ICC complementarity not an alibi for impunity

30 Aug, 2011 | Press Releases

Today, Tuesday 30 August 2011, the Appeals Chamber of the International Criminal Court (ICC) has confirmed the decision of Pre-Trial Chamber II and therefore the admissibility in the two cases[1] relating to crimes against humanity allegedly committed in Kenya during the post-election violence from December 2007 (Post-Election Violence). On 31 March 2011, the Kenyan Government had challenged the admissibility of the two cases, invoking the ICC founding principle of complementarity, whereby the ICC only has jurisdiction when a State is “unable or unwilling” to investigate and prosecute crimes under its jurisdiction.

Statement by Alison Smith, Legal Counsel of No Peace Without Justice:

“No Peace Without Justice (NPWJ) and the Nonviolent Radical Party, Transnational and Transparty (NRPTT) welcome today’s decision of the Appeals Chamber, which recognised that the Kenyan authorities have not shown to be willing or able to provide effective redress for the victims of Post-Election Violence in Kenya.”

“Standing as the ultimate guardian of justice, the ICC only acts when the competent State does not genuinely investigate and prosecute the most serious crimes of concern to the international community within its national jurisdiction. In line with the principle of complementarity on which the ICC is based, it is the primary responsibility of States to investigate and prosecute the crimes under the jurisdiction of the Court. However, the Appeals Chamber confirmed the Pre-Trial Chamber II finding that the Kenyan Government applications do not provide concrete evidence of ongoing investigations or proceedings before national judges against the same persons for the crimes alleged.”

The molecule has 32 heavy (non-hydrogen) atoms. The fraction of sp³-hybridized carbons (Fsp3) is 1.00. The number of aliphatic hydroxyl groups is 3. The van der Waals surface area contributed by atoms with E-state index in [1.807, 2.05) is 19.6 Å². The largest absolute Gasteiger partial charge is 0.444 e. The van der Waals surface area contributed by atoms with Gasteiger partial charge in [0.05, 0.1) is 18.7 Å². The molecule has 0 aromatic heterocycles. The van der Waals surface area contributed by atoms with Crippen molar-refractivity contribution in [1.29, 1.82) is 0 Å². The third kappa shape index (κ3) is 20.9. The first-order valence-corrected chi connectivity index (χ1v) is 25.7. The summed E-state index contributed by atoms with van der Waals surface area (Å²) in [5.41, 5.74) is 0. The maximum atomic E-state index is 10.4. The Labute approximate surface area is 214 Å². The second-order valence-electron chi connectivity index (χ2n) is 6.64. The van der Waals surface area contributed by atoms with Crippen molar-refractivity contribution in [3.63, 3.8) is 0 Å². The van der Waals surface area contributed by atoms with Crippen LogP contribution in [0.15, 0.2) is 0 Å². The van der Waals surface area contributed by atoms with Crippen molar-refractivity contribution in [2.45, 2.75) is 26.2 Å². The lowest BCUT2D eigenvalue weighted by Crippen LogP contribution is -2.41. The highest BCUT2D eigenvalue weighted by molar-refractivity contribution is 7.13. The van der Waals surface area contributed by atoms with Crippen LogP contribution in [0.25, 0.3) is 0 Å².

“Unless and until the Kenyan Government can show that they are willing and able to deal with the Post Election Violence cases nationally, the ICC remains the only opportunity for the victims of the crimes committed during the Post-Election Violence to seek redress and justice. The Kenyan Government has failed to take a clear and firm stance against politically motivated violence, particularly when it involves powerful political actors. The -ICC’s involvement is therefore of the utmost importance for Kenya to break the cycle of impunity, to send a loud and unequivocal message that politically-motivated mass crimes will not be tolerated or rewarded and to prevent future violence before the next elections in 2012.”

“Now that the cases are going ahead, the ICC must intensify its efforts to reach out to the people of Kenya, particularly since the confirmation of charges hearings will take place in The Hague on 1 September 2011 in the Ruto et al case and on 21 September 2011 in the Muthaura et al case. There is an urgent need to engage directly with those affected by the violence in order to promote understanding of the Court and manage expectations. NPWJ and the NRPTT urge States to engage with the ICC to intensify its outreach in Kenya and to ensure the ICC has sufficient resources to carry out this essential work, which is critical for the ICC to reach its constituencies, maximise its impact and ensure a positive and lasting legacy in Kenya.”

For further information, please contact Alison Smith, phone +32 2 548 39 12, email asmith@npwj.org or Nicola Giovannini, phone +32-2-548-3915, email ngiovannini@npwj.org


[1] The Prosecutor v. William Samoei Ruto, Henry Kiprono Kosgey and Joshua Arap Sang and The Prosecutor v. Francis Kirimi Muthaura, Uhuru Muigai Kenyatta and Mohammed Hussein Ali.